The elaboratory and the elixir of life: an alchemical wonderment.

This is a installation project in development, a work that explores both the materia medica of the sites garden and a poetic examination of the exoteric and esoteric aspects of Alchemy. 

Summary of Alchemy

Alchemy was introduced into Europe at the time of the Crusades. The first alchemical texts were translated from Arabic into Latin. 
Alchemy was a mysterious and terrifying art to those unfamiliar with it. Alchemists used odd-shaped instruments and magical incantations, codified symbols and symbolic colours. Science was considered a challenge to the authority of the Church, as were many things not understood by everyone. Aristotle's books were banned. 

Crave wisdom of God, the sense to understand,
Else meddle not herewith, nor take it in hand.
For it will cost thee much worldly wealth;
But trust not to other, but do it thyself.
Learn, therefore, first to cleanse, purify and sublime,
To dissolve, congeal, distill and sometime
To conjoin and separate, and how to do all,
That when you think to rise, thou do not fall,
Trust to thyself and not to another;
I can say no more to thee if thou were my brother.

- Simon Forman, 1597

Tutes Cottage

Tutes Cottage and Garden is a rare artefact of the Victorian gold rush. Established c.1854, the property is an important reminder of the Victorian Government's strategy after the Eureka Rebellion to provide land to its new settlers through the granting miner's residential areas.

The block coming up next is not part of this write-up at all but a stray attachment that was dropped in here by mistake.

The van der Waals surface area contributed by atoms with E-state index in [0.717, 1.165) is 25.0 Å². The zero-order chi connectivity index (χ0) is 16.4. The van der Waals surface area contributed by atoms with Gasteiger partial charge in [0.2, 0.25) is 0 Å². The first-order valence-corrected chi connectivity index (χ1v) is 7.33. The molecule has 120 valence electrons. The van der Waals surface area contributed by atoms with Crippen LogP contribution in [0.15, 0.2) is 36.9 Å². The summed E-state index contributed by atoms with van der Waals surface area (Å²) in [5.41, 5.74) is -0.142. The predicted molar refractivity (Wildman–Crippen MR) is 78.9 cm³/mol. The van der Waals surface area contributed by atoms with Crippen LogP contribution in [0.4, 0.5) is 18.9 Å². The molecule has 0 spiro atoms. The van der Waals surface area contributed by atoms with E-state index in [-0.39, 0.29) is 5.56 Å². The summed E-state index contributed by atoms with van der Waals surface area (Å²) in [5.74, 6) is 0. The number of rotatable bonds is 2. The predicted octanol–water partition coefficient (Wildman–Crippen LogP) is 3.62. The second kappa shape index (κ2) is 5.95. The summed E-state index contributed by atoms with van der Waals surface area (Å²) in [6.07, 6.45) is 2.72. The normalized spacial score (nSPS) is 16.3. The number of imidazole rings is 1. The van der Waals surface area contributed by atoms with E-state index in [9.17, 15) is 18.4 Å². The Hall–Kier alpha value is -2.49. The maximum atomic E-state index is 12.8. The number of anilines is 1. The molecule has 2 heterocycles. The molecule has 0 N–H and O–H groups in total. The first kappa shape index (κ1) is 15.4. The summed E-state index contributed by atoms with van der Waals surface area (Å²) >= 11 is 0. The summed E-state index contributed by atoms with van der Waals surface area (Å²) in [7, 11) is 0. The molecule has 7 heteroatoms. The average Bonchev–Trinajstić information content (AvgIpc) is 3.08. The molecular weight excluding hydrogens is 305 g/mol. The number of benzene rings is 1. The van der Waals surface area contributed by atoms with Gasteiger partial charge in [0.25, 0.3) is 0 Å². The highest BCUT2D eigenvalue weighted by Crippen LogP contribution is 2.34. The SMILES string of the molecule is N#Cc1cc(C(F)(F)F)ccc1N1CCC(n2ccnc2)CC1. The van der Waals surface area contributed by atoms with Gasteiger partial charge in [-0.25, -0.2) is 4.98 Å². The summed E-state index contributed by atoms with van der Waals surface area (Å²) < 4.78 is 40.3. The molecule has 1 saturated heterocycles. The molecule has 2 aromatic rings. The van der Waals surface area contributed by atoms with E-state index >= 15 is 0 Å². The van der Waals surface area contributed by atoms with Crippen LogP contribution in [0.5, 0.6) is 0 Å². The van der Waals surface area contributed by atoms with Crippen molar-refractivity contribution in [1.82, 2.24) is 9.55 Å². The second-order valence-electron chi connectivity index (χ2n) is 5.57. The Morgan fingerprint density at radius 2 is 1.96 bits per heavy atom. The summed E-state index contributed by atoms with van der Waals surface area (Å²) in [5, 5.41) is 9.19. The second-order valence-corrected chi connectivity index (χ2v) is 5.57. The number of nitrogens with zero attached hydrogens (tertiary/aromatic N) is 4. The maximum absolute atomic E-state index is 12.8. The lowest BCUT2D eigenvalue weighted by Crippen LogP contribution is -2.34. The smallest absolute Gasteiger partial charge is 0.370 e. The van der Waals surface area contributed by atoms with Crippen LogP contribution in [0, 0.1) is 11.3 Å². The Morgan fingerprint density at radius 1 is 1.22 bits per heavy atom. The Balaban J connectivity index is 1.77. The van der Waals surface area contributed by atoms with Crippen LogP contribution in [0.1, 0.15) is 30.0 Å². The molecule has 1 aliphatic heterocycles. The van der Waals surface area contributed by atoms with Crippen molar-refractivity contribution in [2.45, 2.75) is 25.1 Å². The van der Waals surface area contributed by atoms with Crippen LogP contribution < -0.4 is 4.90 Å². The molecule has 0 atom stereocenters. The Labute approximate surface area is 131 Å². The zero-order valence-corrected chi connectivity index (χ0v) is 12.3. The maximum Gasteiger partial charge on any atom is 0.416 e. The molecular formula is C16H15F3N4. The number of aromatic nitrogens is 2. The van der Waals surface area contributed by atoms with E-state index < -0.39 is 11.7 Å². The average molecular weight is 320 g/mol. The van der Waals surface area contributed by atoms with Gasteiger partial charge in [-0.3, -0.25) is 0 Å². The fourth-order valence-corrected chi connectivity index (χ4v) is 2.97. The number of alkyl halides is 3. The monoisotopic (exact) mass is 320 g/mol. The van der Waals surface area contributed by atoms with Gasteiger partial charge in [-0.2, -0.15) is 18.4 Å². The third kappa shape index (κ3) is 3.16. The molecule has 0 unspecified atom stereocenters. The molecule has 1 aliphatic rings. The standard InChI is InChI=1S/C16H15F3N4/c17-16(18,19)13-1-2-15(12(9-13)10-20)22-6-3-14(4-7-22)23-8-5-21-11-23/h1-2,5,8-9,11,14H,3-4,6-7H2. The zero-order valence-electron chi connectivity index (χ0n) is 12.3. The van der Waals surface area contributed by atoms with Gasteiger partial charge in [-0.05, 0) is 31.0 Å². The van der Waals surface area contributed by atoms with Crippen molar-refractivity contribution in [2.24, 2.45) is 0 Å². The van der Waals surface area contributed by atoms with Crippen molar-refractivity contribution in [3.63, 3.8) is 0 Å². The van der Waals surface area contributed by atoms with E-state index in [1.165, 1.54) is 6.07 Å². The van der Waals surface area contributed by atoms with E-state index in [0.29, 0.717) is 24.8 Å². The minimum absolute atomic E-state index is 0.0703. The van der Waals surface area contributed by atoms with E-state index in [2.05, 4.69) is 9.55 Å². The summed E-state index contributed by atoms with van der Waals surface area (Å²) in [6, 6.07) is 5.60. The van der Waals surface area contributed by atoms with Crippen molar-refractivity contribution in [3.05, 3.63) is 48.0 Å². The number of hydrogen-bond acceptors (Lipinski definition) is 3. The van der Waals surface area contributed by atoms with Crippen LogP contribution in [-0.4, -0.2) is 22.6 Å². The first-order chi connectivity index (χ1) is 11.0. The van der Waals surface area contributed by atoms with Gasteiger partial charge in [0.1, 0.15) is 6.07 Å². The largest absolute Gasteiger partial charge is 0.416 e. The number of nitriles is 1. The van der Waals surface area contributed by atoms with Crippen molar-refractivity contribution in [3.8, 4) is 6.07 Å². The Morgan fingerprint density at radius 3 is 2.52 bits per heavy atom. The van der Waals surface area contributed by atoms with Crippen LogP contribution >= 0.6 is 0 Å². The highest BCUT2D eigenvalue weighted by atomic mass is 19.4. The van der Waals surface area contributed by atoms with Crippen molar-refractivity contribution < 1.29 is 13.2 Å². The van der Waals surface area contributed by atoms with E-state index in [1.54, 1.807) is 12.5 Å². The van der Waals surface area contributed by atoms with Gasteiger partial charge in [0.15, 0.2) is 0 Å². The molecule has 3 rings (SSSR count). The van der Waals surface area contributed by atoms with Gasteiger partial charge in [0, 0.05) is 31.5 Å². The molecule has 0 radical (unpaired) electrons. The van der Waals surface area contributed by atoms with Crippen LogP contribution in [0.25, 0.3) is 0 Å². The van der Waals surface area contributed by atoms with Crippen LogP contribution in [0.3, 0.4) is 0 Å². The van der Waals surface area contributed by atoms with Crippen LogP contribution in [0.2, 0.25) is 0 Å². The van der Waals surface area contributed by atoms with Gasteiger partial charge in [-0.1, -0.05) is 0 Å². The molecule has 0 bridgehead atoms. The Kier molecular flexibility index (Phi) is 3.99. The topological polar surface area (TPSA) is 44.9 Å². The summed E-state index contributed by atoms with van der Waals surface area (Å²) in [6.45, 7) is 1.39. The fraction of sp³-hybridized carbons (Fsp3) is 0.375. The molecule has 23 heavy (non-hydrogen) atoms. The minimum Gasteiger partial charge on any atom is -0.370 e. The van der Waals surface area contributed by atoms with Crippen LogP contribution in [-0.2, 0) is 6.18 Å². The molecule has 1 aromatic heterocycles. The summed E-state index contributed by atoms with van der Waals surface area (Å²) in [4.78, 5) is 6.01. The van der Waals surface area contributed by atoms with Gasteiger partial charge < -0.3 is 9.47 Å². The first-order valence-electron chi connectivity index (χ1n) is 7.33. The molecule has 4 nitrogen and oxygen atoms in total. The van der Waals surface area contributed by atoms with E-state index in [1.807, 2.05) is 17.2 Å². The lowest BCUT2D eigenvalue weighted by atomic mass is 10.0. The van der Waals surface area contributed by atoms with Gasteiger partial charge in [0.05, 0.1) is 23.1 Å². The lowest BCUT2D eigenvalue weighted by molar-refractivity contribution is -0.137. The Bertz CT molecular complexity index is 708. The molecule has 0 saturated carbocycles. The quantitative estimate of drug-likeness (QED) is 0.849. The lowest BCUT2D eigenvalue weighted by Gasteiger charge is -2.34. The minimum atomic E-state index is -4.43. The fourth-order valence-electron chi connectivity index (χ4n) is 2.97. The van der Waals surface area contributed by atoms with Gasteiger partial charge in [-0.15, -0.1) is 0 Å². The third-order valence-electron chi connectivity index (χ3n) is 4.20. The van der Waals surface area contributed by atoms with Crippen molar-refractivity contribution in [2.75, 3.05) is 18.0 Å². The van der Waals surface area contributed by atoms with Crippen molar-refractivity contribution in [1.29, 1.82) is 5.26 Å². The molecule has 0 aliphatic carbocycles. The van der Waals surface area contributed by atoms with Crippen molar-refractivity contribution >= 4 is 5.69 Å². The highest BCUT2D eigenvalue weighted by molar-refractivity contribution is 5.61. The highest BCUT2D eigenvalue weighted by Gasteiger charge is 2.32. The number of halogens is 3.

From 1855, a Miner's Right entitled the holder of a mining claim to also occupy a parcel of land as a Residence Area, for the purpose of a house and garden. The land on which Tute's Cottage stands was continuously held under a Miner's Right until 1996: only then did it revert to Crown possession. It appears that, because the cottage's various occupants could never aspire to own the land, they were little inclined to make 'improvements' to the structure. As a result, its original architectural style has survived with remarkable clarity and integrity.

The work

An installation that explores transmutation with a laboratory of mystery and wonderment.

This series of works builds on research in France 2011 and personal themes relating to the body. The alchemist's work was based on Aristotle's theory of earth, air, fire, and water : These four elements were related to the four humors: phlegm, blood, bile, and black bile. In a healthy human, the humors were balanced; illness resulted from imbalance of the humours. Alchemy was not entirely just a search for the stone that would turn lead into gold. Many alchemists used that search as a metaphor for the search for moral perfection, believing that what could be accomplished in nature could be accomplished in the heart and mind. 

This new work will be presented at the Castlemaine State Festival, within the theme of the festival 'Elemental'. Utilising a unique and historic venue within the goldfields, the concept of transmutation within Alchemy will be explored as a sensorial and evocative experience. Drawing parallels with the search for the elixir of life the work aims to draw the audience into a sensorial exploration. The audience will be lead through a few rooms which will be set up in various states. There will be glasses filled with aromatic liquid, reflections projected through various lighting techniques, as well as rooms with an abundance (which appears overgrown) of dried herbs, lit and silohetted within.

This work continues a relationship to previous works Deluge and Cold Light exploring various transformations of material that eluded to watery under world states, with mysterious forces at hand.